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Let Your Restrictions Be Your Guide

I’ve been on crutches the past two months, and it has really changed the way that I view the world. Having only ever had full mobility, the biggest problem I’ve had is that I can’t carry anything with my hands (because they are otherwise engaged—crutches! Ergh!). So, I’ve had to get creative with my everyday tasks.

 

For example, I had to figure out how to fill the dogs’ water bowl. Our dogs like to tip the bowl, so we have a heavy ceramic bowl on the floor to keep them from spilling it. Even if I carried it to the sink in a bag, I couldn’t carry a full bowl back. The restrictions of the situation forced me to think creatively and use the resources I could find at my disposal. In this case, a large seltzer bottle in the recycling bin with a screw top became a new, useful tool. I can fill that, cap it, carry it in a bag, and fill the water bowl. Mission accomplished.

 

This forced creativity reminded me how a disruption to our status quo can inspire new ways of thinking. A few years ago, I worked on planning a large corporate party. It was a big success, and we decided to repeat it. But then the budget got cut in half. And then it got cut in half again. But (surprise!) they were expecting the same level of event that we had delivered the year before. So the team and I had to get creative.

 

Instead of hiring a vendor with games, we reached into our membership for anyone with cool demos they could show. We asked our speakers to demo their products as well. We only served food for an hour and made it a special VIP hour. We restricted the bar to beer and wine. We used a playlist instead of a DJ, and some simple colored up-lighting and glow-in-the-dark bracelets from Oriental Trading Company was the extent of our decor. The end result: a strong event that still delivered on the fun of the previous year, but on a quarter of the budget.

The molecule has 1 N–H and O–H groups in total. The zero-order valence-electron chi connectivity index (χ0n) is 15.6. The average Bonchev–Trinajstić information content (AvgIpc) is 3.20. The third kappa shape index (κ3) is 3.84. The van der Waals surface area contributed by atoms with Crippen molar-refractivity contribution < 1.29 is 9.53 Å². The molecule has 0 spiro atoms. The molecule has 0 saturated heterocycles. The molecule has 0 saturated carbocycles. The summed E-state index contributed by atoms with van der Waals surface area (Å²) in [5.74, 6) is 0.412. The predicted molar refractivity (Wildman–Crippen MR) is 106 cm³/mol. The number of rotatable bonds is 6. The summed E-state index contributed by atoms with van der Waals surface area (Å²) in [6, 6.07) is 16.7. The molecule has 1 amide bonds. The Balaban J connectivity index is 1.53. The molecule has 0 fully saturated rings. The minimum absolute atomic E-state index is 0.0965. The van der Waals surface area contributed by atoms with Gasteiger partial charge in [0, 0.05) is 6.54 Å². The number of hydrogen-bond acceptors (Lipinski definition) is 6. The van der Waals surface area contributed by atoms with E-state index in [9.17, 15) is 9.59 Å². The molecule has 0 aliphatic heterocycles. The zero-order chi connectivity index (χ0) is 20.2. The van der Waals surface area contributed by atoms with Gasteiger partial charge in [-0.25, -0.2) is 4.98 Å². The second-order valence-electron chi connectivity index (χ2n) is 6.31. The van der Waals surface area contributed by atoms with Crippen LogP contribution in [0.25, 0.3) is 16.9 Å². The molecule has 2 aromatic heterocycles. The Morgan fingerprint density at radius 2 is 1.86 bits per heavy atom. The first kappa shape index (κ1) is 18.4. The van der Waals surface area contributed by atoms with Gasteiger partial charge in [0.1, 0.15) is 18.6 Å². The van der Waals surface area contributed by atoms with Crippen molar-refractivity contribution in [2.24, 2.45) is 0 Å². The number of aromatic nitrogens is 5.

I feel like I’ve repeated this budget exercise with at least half of the events I’ve planned in the past five years. And each time, the restrictions have forced a new way of thinking and opened me up to new ideas. There was the time we needed to generate additional revenue to cover a budget shortfall, so we added a “VIP Access” ticket, which essentially just gave them access to our speaker’s lounge. Another time, we couldn’t afford to add breakout space, so we created small-group stand-up conversations, spread throughout the hotel. And just last week, 360 Live Media had a booth at XDP, but a finite budget for activations. (It would’ve been so easy to go big!) We spent about $500 on a giant Jenga game, finger paints, some fancy jelly beans, a scent kit, and some cool headphones, and we were able to provide a fun experience using the five senses.

 

So, the moral of the story is, instead of lamenting those small-budget restrictions, embrace them. Try to view it as a launchpad towards new ways of thinking. And don’t automatically write off being creative with your event because you don’t have a budget to deliver something like XDP. Instead, try to think about how you can deliver the essence of the experience using the resources you have. You might just surprise yourself.

 

P.S. We have a number of free tools and resources to help you get started on thinking creatively. Check out 360livemedia.com/xdp2019